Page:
Music can be a powerful tool to reinforce a message. For example, just think about all the advertising jingles you still remember. “My bologna has first name, it’s…”; or “Give me a break! Give me a break! Break me off a piece of that…”; “Ace is the place with the helpful…” My guess is that you filled in the rest—especially if you’re over a certain age.
And many of you can also probably recite the lyrics to popular television theme songs like Gilligan’s Islands, The Brady Bunch, or The Flintstones (again showing my age). Not to mention all the popular music that you listened to growing up. It’s funny how twenty, thirty, and even forty years later, we can still remember the lyrics to some of our favorite songs.
But we find there’s more to it than just remembering lyrics. There’s a memory attached to those lyrics that draws you back to a moment in time. Music helps us remember. It leaves an indelible impression on our minds and emotions—especially when listened to repeatedly.
Christmas music is this way. It nostalgically draws our minds back each year to Christmases long since passed. But Christmas carols—specifically Christian carols—can provide another very important function in that they tell the story of the nativity and explain what happened around the birth of Jesus Christ. When many of the classic carols were created, not everyone was educated and could read the Bible. These hymns were essential in spreading the gospel message and helping people learn about the good news of Jesus Christ.
Today, these hymns have become so ingrained in our culture and ubiquitous with holiday celebrations that millions of people around the world joyfully sing them out, over and over again, each year. Some of the richest theological truths about the birth of our Savior are being expressed by believers and nonbelievers alike in homes, churches, stores, cars, fitness centers, the media, and more!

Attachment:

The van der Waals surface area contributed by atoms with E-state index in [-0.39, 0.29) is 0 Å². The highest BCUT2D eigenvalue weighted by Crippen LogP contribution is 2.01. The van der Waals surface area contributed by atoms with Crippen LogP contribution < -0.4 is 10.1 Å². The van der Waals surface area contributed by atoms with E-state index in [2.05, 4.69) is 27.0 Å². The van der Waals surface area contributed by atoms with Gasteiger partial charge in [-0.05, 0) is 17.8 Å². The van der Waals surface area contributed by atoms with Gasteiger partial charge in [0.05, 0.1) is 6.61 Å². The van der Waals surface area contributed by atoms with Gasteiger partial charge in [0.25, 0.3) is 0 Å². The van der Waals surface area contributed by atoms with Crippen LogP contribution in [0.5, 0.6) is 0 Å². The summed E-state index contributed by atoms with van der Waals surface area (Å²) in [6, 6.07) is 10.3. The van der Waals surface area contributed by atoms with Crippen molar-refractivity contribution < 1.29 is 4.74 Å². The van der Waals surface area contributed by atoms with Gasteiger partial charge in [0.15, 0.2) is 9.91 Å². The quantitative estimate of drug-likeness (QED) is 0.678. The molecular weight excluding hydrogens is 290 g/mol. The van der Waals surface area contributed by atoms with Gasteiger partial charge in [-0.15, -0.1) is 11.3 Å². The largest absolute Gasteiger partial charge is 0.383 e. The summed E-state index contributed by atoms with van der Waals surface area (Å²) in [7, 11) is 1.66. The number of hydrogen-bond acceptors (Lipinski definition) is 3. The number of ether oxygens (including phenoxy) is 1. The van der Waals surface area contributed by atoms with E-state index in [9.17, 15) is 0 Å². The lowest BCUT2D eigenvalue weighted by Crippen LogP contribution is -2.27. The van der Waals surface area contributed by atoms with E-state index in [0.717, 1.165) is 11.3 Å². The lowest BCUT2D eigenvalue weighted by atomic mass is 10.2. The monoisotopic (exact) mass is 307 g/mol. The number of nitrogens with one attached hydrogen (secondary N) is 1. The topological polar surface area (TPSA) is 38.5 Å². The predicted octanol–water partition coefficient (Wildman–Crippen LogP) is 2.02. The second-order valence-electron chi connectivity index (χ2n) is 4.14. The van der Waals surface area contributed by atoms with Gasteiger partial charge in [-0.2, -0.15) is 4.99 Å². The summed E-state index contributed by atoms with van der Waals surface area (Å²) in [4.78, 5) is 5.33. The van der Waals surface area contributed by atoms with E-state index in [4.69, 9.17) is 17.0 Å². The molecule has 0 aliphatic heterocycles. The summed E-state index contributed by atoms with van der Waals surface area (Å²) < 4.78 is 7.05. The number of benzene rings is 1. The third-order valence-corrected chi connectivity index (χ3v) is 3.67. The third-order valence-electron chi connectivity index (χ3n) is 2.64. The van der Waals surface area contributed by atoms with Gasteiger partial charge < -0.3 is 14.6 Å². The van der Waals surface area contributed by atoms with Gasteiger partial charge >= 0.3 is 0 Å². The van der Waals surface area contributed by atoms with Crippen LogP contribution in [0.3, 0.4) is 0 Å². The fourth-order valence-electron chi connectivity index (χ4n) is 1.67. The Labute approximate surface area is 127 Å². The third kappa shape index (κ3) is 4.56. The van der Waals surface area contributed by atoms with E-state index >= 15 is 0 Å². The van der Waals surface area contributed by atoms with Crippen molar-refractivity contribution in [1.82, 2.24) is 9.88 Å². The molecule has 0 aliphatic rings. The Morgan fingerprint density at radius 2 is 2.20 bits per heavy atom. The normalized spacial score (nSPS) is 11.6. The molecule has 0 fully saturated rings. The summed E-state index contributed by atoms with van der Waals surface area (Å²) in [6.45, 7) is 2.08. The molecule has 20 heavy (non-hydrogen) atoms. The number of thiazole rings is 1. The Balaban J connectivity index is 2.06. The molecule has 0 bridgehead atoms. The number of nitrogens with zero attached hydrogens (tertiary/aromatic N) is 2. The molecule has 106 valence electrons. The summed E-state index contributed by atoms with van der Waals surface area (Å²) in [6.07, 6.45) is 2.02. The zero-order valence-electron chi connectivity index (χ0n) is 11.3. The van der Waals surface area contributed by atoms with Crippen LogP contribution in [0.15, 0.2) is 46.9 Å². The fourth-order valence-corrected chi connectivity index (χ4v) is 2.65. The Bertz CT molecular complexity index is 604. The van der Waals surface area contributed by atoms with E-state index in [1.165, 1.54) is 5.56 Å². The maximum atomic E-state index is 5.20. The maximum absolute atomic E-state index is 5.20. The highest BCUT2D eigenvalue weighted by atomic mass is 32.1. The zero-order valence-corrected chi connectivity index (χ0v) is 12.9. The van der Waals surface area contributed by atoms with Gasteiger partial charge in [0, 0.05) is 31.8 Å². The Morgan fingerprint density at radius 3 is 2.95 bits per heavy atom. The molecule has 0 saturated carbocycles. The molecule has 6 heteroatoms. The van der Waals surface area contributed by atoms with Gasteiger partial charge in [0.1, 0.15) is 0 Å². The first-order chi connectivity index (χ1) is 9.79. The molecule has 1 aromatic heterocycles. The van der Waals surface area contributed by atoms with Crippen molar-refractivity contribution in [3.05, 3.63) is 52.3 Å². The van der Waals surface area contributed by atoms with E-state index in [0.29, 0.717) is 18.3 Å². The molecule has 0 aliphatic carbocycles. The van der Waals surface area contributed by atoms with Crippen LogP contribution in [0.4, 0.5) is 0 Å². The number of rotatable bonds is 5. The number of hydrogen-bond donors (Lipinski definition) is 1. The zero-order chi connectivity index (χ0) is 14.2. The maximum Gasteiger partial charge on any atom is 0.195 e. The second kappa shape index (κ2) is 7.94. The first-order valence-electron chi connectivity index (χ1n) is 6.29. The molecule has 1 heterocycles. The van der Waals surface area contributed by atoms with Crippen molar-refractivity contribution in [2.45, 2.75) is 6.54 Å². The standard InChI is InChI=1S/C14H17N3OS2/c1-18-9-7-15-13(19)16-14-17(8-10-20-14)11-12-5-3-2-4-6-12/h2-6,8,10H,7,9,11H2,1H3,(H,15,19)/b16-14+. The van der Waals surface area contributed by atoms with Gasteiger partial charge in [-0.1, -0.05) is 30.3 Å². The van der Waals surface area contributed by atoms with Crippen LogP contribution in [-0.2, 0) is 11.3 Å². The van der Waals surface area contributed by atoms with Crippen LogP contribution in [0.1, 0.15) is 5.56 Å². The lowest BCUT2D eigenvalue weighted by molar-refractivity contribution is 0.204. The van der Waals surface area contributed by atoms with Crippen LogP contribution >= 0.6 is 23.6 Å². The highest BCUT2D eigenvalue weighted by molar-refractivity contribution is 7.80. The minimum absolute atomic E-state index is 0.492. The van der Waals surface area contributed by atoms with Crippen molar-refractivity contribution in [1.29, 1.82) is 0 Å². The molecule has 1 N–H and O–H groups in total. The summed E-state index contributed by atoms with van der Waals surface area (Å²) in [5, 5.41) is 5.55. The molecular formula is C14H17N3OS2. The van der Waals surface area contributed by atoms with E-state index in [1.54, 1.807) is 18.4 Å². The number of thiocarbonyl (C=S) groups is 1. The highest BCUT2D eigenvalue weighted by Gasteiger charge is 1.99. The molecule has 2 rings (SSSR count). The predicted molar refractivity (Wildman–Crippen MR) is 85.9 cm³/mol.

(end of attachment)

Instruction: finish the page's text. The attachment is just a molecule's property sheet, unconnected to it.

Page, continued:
It’s hard to find a better evangelistic outreach tool than a Christmas carol that expresses the joy, devotion, and awe-inspiring scenes of the birth of Christ.
For years, I’ve wanted to write the book that I’m excited to share with you today, The Carols of Christmas. However, I was torn about how best to present it. Should I focus on one hymn over the course of the Christmas season or choose a different song each day? Should it be a Bible study or an Advent devotional format?
So, I set out to do the best research I could, fully realizing that there are discrepancies found in the stories of hymns, which are well over one hundred years old. Then, to dig a little deeper into the biblical basis for each one, finally I divided my work into four weeks of daily devotions for Christmas. You start each week reading the history of the carol, followed by six daily Advent devotions.
When finished, I sent the book to my most trusted group of advisors—the Brown Chair Books Review Team. Their response has been an overwhelming approval of the format and the content! I’m so grateful for their dedication to helping improve my work.
If you want to see a sample of the book, you can check it out here. Or…if you’re game, I thought I might offer you something better!
Over the next four weeks leading up to the first Sunday of Advent, I’m going to share four new devotions based on the Christmas hymns found in the book. This will be all new material that’s not included in the book. Hopefully, it will give you a taste of what to expect if you choose to purchase it for yourself or a friend. Plus, I really enjoy writing them!
Thank you again for having purchased one of my books in the past. I sincerely hope this book will be a blessing to many this Christmas season.